Ghana is bounded on the north and northwest by Burkina Faso, on the east
by Togo, on the south by the Atlantic Ocean, and on the west by Côte dIvoire.
Formerly a British colony known as the Gold Coast, Ghana became, in 1957, the first black
nation in sub-Saharan Africa to achieve independence.
The country is named for the ancient empire of
Ghana, from which the ancestors of the inhabitants of the present country are thought to
have migrated. The total area is 238,537 sq. km (92,099 sq. mi.). Accra is Ghanas
capital and largest city.
The climate of Ghana is tropical, but temperatures vary with
season and elevation. Except in the north two rainy seasons occur, from April to July and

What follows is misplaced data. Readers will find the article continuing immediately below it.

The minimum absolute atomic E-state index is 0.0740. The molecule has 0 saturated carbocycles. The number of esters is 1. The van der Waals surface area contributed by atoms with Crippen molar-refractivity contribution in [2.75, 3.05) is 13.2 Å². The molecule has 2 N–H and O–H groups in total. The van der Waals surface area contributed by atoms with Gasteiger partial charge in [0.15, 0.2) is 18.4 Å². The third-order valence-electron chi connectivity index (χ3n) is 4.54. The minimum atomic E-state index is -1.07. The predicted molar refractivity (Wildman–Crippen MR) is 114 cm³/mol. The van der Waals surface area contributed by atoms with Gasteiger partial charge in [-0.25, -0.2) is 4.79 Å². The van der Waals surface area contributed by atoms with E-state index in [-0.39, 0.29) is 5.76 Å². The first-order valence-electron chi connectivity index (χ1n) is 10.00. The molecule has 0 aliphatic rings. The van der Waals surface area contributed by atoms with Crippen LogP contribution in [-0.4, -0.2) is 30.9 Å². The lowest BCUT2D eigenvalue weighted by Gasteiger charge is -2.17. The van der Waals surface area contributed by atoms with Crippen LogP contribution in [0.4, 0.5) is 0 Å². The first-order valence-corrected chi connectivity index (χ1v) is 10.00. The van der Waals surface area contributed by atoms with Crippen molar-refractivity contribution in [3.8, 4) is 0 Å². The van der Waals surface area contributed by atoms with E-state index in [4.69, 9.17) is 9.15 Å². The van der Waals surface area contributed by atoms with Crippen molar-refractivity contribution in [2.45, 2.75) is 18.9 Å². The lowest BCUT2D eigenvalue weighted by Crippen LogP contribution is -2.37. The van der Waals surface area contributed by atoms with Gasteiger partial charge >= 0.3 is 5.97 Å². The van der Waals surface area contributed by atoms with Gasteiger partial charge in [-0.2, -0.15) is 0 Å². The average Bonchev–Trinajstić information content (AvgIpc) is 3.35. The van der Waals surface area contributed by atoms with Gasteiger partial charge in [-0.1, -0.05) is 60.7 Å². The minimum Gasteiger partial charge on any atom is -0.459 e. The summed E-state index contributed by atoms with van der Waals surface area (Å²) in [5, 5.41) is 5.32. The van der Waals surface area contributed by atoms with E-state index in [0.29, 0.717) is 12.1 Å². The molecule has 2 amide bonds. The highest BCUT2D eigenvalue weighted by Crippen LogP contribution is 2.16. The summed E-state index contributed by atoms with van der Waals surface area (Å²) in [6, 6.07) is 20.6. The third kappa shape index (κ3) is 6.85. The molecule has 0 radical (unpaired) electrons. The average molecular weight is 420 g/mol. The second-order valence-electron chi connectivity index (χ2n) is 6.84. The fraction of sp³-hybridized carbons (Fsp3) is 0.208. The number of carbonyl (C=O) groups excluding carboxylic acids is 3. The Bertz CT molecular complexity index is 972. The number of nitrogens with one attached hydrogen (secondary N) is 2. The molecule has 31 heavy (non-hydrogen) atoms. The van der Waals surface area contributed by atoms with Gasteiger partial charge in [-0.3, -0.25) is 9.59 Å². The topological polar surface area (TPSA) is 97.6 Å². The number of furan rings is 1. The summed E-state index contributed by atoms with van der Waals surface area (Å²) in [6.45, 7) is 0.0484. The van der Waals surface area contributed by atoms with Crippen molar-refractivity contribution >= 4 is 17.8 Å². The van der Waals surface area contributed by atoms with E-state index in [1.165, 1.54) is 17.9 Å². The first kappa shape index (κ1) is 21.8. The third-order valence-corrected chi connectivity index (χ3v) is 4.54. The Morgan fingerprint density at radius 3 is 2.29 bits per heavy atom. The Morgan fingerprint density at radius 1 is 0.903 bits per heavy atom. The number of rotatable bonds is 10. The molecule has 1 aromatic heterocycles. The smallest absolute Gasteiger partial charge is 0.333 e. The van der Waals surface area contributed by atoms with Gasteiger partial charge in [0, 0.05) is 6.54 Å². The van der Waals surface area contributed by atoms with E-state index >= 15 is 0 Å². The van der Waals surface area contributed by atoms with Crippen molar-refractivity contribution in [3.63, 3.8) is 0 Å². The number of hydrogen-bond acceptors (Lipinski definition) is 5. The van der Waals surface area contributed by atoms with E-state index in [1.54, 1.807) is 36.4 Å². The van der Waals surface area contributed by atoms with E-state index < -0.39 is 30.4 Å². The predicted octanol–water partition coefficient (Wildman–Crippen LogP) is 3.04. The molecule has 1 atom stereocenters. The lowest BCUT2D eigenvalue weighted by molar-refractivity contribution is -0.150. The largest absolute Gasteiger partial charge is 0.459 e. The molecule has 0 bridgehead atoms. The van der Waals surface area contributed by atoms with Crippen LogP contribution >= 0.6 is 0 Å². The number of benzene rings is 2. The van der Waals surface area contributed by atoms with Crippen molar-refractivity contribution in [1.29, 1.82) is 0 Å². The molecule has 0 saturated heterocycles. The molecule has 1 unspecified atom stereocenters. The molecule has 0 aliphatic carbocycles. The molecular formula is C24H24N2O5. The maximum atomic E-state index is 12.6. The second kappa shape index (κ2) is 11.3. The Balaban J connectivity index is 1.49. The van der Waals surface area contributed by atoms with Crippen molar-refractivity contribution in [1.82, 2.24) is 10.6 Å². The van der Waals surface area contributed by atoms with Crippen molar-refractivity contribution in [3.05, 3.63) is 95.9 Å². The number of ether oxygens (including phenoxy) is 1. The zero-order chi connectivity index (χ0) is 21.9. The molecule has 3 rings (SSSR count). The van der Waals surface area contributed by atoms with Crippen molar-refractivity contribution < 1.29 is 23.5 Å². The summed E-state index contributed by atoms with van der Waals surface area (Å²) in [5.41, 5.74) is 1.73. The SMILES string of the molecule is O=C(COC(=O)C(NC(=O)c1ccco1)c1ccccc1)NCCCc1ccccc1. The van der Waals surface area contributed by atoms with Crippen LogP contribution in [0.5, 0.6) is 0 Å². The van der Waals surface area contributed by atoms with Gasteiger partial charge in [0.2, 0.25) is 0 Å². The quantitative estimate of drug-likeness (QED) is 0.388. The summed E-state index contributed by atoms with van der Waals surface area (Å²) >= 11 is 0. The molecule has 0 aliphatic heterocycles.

from September to November. In the north the rainy season begins in April and lasts until
September. Annual rainfall ranges from about 1100 mm (about 43 in) in the north to about
2100 mm (about 83 in) in the southeast.
The population of Ghana at the 1984 census was
12,296,081; the 1996 estimated population is 17,698,271, giving the country an overall
population density of about 74 persons per sq. km (about 192 per sq. mi.). The most
densely populated parts of the country are the coastal areas, the Ashanti region in the
south central part of the country, and the two principal cities, Accra and Kumasi. About
70 percent of the total population lives in the southern half of the country. The most
numerous peoples are the coastal Fanti, and the Ashanti, who live in central Ghana, both
of whom belong to the Akan family.